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Electoral Bonds: SBI seeks extension of deadline from Supreme Court

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The State Bank of India (SBI) has appealed to the Supreme Court seeking an extension of more than 3 months time to submit information regarding electoral bonds to the Election Commission of India (ECI). The bank has filed an application seeking time till June 30, 2024 for submitting the information about the now-scrapped bonds as per reports.
This comes nearly 3 weeks after the Apex court instructed SBI to stop issuing electoral bonds on 15th February and directed the bank to submit details of bonds purchased from 12th April, 2019, till the same date to the Election Commission of India. The State Bank of India was given time till 6th March, 2024 for submitting the information while the latter was ordered to publish the information shared by SBI on its website by 13th March.

Reason cited by the State Bank of India (SBI)

In the extension application, SBI has stated that 22,217 electoral bonds were issued for making donations to various parties between April 12, 2019 and February 15, 2024. The redeemed bonds were deposited to the Mumbai Main Branch by the Authorised Branches at the end of each phase in sealed envelopes. The SBI stated that since two different information silos existed, it has to decode, compile and compare forty-four thousand four hundred thirty four (44,434) information sets, according to a report by LiveLaw.

What are Electoral Bonds

The Electoral Bonds scheme was started by the NDA Government in 2018. Under this scheme, anonymous funding could be made to political parties. In this scheme, the identity of the donor was kept confidential both by the bank as well as by the political party which was receiving the donation. These bonds were issued by the State Bank of India (SBI) and sold in multiples of Rs 1,000, 10,000, 1 lakh,10 lakh, and 1 crore. The contributor could buy a bond from SBI and the bank would release it to the political party.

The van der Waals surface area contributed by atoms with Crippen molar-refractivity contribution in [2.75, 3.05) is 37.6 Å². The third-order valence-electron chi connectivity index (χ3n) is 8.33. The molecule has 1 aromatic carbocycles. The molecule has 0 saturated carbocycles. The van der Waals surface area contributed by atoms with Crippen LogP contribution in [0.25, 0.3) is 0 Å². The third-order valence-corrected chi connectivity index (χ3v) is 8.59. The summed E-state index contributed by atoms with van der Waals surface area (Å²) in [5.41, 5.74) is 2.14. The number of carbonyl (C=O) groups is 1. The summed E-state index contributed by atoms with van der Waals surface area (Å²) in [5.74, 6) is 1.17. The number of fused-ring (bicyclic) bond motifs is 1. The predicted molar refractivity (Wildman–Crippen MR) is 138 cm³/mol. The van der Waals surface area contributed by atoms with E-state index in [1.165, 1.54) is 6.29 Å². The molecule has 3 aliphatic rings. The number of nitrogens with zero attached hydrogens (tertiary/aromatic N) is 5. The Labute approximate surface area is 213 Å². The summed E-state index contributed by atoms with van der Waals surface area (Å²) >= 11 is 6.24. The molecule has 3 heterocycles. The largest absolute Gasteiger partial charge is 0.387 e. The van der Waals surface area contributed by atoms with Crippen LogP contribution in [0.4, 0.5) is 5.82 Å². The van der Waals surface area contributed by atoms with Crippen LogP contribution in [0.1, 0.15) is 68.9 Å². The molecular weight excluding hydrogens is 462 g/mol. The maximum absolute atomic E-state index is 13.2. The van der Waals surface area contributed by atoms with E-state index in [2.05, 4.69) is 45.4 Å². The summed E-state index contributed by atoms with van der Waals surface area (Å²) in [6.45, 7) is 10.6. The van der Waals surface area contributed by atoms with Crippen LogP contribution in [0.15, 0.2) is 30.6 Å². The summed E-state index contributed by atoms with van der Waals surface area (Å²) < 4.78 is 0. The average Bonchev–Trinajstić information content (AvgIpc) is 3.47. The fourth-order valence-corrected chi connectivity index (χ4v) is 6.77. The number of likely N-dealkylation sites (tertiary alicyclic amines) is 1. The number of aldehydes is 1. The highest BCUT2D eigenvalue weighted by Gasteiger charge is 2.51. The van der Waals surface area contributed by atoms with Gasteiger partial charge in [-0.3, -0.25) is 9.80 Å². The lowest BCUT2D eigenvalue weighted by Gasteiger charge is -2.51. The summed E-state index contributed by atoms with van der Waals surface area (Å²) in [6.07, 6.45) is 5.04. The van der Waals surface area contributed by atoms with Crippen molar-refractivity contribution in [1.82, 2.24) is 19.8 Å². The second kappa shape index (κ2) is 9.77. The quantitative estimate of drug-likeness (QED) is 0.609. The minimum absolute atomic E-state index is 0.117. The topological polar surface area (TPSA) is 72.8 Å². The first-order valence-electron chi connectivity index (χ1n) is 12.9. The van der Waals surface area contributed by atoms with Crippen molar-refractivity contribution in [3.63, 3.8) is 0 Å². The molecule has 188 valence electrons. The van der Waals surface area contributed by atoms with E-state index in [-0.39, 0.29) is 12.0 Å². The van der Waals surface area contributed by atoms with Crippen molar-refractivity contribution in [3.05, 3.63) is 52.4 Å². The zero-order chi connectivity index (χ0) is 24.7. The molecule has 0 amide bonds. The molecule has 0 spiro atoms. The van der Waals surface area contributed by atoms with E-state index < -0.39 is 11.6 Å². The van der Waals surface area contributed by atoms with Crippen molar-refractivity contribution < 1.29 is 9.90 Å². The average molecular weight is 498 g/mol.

After the money was transferred, the recipient political party would get 15 days time period to encash it.  All donations made under this scheme were anonymous and exempt of taxes. Electoral bonds, with a validity period of 15 days and yet to be encashed, would be returned by political parties or purchasers to the bank, which must refund the amount to the purchasers’ accounts.
Under this scheme, political parties which are registered under Section 29A of the Representation of the People Act, 1951 and which have received more than one per cent votes in the last Lok Sabha or state legislative assembly elections were considered eligible to receive electoral bonds.

Why Electoral Bonds have been scrapped

A five-judge Constitution bench headed by CJI D Y Chandrachud declared Electoral Bonds ‘unconstitutional’ on 15th February this year. The Court said the scheme violates the constitutional Right to Freedom of Speech and Expression as well as the Right to Information. The scheme violates the voters’ Right to Information about political funding under Article 19(1)(a) of the Constitution.
The scheme allowed inflow of huge contributions by business conglomerates, top corporate companies and multinational corporations with major business stakes in the country to political parties. The scheme and the amendments authorised “unrestrained influence of corporates in the electoral process” said the court. The Apex Court said anonymity about the source of political funding through electoral bonds could promote corruption and a culture of quid pro quo with the ruling party to introduce a policy change or for getting a licence.